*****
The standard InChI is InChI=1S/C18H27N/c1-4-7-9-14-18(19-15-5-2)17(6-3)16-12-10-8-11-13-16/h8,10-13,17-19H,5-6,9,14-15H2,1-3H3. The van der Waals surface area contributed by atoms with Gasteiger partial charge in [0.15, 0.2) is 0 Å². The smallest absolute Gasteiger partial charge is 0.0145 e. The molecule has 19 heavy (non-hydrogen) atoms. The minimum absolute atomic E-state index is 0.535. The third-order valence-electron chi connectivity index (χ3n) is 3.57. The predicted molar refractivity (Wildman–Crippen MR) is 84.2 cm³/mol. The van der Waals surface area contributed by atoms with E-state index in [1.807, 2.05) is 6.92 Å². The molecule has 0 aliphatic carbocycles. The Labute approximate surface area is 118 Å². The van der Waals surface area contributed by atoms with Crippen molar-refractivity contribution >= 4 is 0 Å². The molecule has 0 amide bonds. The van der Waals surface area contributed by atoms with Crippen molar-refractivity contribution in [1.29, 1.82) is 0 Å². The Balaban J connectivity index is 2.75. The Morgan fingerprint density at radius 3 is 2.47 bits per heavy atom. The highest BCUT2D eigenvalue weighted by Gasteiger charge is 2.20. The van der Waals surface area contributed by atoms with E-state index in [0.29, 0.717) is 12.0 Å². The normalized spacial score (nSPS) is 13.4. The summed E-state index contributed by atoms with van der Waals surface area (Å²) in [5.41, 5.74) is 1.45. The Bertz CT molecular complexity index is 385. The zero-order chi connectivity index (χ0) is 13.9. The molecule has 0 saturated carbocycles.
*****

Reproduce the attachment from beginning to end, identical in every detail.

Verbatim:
The standard InChI is InChI=1S/C18H27N/c1-4-7-9-14-18(19-15-5-2)17(6-3)16-12-10-8-11-13-16/h8,10-13,17-19H,5-6,9,14-15H2,1-3H3. The van der Waals surface area contributed by atoms with Gasteiger partial charge in [0.15, 0.2) is 0 Å². The smallest absolute Gasteiger partial charge is 0.0145 e. The molecule has 19 heavy (non-hydrogen) atoms. The minimum absolute atomic E-state index is 0.535. The third-order valence-electron chi connectivity index (χ3n) is 3.57. The predicted molar refractivity (Wildman–Crippen MR) is 84.2 cm³/mol. The van der Waals surface area contributed by atoms with E-state index in [1.807, 2.05) is 6.92 Å². The molecule has 0 aliphatic carbocycles. The Labute approximate surface area is 118 Å². The van der Waals surface area contributed by atoms with Crippen molar-refractivity contribution >= 4 is 0 Å². The molecule has 0 amide bonds. The van der Waals surface area contributed by atoms with Crippen molar-refractivity contribution in [1.29, 1.82) is 0 Å². The Balaban J connectivity index is 2.75. The Morgan fingerprint density at radius 3 is 2.47 bits per heavy atom. The highest BCUT2D eigenvalue weighted by Gasteiger charge is 2.20. The van der Waals surface area contributed by atoms with E-state index in [0.29, 0.717) is 12.0 Å². The normalized spacial score (nSPS) is 13.4. The summed E-state index contributed by atoms with van der Waals surface area (Å²) in [5.41, 5.74) is 1.45. The Bertz CT molecular complexity index is 385. The zero-order chi connectivity index (χ0) is 13.9. The molecule has 0 saturated carbocycles.